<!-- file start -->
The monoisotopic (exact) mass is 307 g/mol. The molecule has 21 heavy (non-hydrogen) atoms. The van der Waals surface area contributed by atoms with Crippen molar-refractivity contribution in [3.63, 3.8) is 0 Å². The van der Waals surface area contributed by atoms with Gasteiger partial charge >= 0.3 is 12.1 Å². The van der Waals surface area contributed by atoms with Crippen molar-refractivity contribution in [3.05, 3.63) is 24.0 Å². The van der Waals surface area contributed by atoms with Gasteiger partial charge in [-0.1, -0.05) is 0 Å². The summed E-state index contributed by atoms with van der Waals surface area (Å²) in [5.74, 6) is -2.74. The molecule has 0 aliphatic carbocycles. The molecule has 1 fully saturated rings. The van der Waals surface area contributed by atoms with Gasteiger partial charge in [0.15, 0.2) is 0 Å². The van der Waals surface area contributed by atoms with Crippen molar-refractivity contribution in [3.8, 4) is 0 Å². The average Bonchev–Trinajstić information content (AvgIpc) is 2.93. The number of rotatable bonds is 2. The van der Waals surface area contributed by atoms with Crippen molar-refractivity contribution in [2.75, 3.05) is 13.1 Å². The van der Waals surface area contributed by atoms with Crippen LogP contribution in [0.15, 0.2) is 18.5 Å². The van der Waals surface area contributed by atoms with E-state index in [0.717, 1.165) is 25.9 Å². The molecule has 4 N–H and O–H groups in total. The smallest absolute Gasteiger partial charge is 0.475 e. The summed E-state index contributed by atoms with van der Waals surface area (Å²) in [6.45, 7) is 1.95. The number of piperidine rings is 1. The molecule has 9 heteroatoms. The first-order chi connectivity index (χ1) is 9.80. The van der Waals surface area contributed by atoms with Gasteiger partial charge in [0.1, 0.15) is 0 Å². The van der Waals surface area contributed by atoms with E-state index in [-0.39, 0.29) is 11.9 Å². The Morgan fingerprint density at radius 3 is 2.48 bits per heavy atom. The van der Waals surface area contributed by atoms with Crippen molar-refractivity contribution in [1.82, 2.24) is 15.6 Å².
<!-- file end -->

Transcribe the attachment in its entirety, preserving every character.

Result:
The monoisotopic (exact) mass is 307 g/mol. The molecule has 21 heavy (non-hydrogen) atoms. The van der Waals surface area contributed by atoms with Crippen molar-refractivity contribution in [3.63, 3.8) is 0 Å². The van der Waals surface area contributed by atoms with Gasteiger partial charge >= 0.3 is 12.1 Å². The van der Waals surface area contributed by atoms with Crippen molar-refractivity contribution in [3.05, 3.63) is 24.0 Å². The van der Waals surface area contributed by atoms with Gasteiger partial charge in [-0.1, -0.05) is 0 Å². The summed E-state index contributed by atoms with van der Waals surface area (Å²) in [5.74, 6) is -2.74. The molecule has 0 aliphatic carbocycles. The molecule has 1 fully saturated rings. The van der Waals surface area contributed by atoms with Gasteiger partial charge in [0.15, 0.2) is 0 Å². The van der Waals surface area contributed by atoms with Crippen molar-refractivity contribution in [3.8, 4) is 0 Å². The average Bonchev–Trinajstić information content (AvgIpc) is 2.93. The number of rotatable bonds is 2. The van der Waals surface area contributed by atoms with Crippen molar-refractivity contribution in [2.75, 3.05) is 13.1 Å². The van der Waals surface area contributed by atoms with Crippen LogP contribution in [0.15, 0.2) is 18.5 Å². The van der Waals surface area contributed by atoms with E-state index in [0.717, 1.165) is 25.9 Å². The molecule has 4 N–H and O–H groups in total. The smallest absolute Gasteiger partial charge is 0.475 e. The summed E-state index contributed by atoms with van der Waals surface area (Å²) in [6.45, 7) is 1.95. The number of piperidine rings is 1. The molecule has 9 heteroatoms. The first-order chi connectivity index (χ1) is 9.80. The van der Waals surface area contributed by atoms with Gasteiger partial charge in [0.1, 0.15) is 0 Å². The van der Waals surface area contributed by atoms with E-state index in [-0.39, 0.29) is 11.9 Å². The Morgan fingerprint density at radius 3 is 2.48 bits per heavy atom. The van der Waals surface area contributed by atoms with Crippen molar-refractivity contribution in [1.82, 2.24) is 15.6 Å².